In May 2018, the Federal Bureau of Investigation (FBI) published a warning notifying that Russian computer hackers had compromised hundreds of thousands of home and office routers and could collect user information or shut down network traffic. The Bureau then urged the owners of several brands of routers to turn them off and on again, and to download firmware updates from the manufacturers. While the FBI warning highlighted the potential danger of routers built on open source code, the warning may have gone largely unnoticed by most consumers.

Software and firmware has become ubiquitous in our daily lives, directing Internet of Things (IoT) devices and applications that are key to modern commerce, urban planning and management, logistics, agriculture, and to critical infrastructure, just to name a few areas. Yet, despite the promising and necessary growth in IoT devices and applications, cyberattacks, data breaches, and data misuse scandals are on the rise, having more far-reaching consequences and becoming a real danger for both brands and customers.

To make matters even worse, the use of open source everywhere as a cost-effective way to allow customization has the potential to exacerbate privacy and cybersecurity problems in the IoT ecosystem. This paper seeks to address the opportunities and challenges presented by the use of open source and provide a discussion of the risks associated with the use of open source in IoT devices.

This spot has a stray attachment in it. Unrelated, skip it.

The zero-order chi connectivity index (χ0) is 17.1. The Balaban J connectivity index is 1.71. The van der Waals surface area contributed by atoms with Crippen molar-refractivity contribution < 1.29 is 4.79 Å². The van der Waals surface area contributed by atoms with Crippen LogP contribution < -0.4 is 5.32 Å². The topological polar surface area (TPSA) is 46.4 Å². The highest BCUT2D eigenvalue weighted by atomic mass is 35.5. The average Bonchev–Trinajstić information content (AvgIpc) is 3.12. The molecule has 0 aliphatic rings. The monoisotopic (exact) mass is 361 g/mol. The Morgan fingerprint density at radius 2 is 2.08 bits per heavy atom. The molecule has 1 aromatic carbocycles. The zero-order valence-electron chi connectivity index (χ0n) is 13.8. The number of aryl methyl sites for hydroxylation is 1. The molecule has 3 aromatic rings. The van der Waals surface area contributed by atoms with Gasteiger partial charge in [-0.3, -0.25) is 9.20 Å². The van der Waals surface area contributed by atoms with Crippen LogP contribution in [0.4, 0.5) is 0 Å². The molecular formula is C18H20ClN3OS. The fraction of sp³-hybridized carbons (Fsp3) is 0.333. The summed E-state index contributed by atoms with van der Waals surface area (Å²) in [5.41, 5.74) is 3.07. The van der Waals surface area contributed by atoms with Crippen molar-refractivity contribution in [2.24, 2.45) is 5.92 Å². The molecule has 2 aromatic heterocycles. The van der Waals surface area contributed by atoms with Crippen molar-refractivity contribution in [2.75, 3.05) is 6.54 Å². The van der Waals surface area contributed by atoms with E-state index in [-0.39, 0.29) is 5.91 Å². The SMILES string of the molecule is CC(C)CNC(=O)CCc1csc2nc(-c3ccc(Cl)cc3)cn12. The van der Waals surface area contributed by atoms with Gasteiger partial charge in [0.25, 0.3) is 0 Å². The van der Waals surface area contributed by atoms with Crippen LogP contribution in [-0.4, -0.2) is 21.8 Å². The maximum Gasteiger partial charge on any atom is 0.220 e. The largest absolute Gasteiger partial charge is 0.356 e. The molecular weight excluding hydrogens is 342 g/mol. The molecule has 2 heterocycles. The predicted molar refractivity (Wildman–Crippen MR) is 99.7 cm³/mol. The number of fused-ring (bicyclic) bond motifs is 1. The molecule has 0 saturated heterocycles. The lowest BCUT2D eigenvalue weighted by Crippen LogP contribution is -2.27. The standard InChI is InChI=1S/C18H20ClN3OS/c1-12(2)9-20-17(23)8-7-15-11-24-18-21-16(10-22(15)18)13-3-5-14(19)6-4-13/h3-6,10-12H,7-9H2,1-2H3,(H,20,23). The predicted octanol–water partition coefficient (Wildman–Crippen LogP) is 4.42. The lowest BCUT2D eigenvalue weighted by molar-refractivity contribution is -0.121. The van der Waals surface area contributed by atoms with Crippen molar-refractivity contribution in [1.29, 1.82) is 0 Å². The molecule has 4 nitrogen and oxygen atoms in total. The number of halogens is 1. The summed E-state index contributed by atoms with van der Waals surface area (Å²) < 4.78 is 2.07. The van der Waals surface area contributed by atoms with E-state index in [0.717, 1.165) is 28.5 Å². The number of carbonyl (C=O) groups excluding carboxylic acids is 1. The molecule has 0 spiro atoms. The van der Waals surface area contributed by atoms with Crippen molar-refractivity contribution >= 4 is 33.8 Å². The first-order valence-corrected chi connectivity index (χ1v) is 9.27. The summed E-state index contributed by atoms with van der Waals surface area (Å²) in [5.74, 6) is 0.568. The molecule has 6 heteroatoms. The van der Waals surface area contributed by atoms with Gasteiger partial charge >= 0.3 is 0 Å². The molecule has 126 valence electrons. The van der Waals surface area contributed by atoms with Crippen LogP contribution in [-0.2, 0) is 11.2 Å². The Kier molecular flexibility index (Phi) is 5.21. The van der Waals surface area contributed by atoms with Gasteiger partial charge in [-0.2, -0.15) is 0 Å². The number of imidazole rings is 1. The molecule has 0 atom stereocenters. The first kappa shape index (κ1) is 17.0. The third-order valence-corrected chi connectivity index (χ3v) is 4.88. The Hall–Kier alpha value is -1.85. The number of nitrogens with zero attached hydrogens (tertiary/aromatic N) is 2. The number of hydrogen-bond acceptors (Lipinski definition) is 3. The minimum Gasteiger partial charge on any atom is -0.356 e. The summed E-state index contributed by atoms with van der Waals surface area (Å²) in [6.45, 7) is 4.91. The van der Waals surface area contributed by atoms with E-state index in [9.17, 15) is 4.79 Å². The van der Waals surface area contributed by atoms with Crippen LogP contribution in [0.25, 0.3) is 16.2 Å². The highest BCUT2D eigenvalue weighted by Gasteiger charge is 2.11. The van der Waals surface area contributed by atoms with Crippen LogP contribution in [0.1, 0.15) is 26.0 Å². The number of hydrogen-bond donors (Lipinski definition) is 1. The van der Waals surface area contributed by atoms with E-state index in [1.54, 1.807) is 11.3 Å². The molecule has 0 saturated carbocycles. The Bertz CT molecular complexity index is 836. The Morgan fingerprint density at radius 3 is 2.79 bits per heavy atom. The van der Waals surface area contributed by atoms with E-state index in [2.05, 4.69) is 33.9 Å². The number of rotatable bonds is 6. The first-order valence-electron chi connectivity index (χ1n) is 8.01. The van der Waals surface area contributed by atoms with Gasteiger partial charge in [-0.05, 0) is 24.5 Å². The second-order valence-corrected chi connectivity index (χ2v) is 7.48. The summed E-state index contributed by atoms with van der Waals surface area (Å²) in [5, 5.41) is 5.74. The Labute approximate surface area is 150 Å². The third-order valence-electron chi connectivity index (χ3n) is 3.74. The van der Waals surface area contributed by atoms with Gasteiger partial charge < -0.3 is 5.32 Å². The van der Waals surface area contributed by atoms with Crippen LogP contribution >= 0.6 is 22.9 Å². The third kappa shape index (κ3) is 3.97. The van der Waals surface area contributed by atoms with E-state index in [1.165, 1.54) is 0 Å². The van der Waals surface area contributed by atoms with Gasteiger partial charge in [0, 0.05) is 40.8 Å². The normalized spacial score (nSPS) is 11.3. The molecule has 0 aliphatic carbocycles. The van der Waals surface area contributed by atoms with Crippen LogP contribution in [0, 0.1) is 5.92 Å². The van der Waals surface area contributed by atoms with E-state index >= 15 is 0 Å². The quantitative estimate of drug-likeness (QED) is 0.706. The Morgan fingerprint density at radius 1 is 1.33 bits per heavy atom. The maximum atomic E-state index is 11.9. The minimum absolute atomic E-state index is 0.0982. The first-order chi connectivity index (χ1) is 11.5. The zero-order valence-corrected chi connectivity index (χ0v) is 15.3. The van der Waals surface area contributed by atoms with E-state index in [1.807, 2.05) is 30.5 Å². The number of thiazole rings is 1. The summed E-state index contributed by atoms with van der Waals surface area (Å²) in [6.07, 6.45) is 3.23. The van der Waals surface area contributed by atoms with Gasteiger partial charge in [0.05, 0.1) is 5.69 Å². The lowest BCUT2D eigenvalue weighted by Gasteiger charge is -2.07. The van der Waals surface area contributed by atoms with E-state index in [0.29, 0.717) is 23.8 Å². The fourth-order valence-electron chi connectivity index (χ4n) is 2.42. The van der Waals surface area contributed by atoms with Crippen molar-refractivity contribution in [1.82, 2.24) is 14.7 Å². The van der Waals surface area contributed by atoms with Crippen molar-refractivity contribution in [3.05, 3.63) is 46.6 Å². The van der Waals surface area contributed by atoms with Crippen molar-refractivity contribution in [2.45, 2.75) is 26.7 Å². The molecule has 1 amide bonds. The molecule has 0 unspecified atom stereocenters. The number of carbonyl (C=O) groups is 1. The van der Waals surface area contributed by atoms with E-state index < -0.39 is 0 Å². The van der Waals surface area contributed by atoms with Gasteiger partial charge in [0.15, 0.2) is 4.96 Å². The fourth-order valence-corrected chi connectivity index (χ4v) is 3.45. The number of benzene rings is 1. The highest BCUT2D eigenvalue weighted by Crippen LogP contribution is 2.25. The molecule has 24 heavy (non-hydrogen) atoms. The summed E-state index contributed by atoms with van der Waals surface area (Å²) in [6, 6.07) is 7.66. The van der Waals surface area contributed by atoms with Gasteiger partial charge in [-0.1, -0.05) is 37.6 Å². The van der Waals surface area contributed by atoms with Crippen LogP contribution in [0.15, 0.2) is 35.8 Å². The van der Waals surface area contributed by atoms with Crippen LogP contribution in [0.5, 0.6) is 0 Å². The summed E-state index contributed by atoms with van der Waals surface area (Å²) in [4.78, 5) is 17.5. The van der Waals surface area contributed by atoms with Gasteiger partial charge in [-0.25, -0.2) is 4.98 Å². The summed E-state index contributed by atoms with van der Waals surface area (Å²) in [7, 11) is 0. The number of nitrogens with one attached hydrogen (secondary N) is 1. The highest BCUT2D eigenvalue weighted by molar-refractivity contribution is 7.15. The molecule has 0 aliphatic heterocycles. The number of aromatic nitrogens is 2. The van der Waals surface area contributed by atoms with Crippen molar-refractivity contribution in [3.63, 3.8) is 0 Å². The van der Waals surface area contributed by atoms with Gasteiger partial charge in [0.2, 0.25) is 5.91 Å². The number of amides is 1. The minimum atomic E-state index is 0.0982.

The issue of data privacy and cybersecurity is increasingly captured by multiple regulatory frameworks, creating a complex regulatory environment. In addition to exploring the potential risks these technologies may present to consumers, this paper also discusses the regulatory alternatives (top-down regulations versus voluntary alternatives) in dealing with the privacy and security concerns posed by open source in the IoT space. The paper concludes by outlining policy solutions that aim to protect consumers without impeding innovation.

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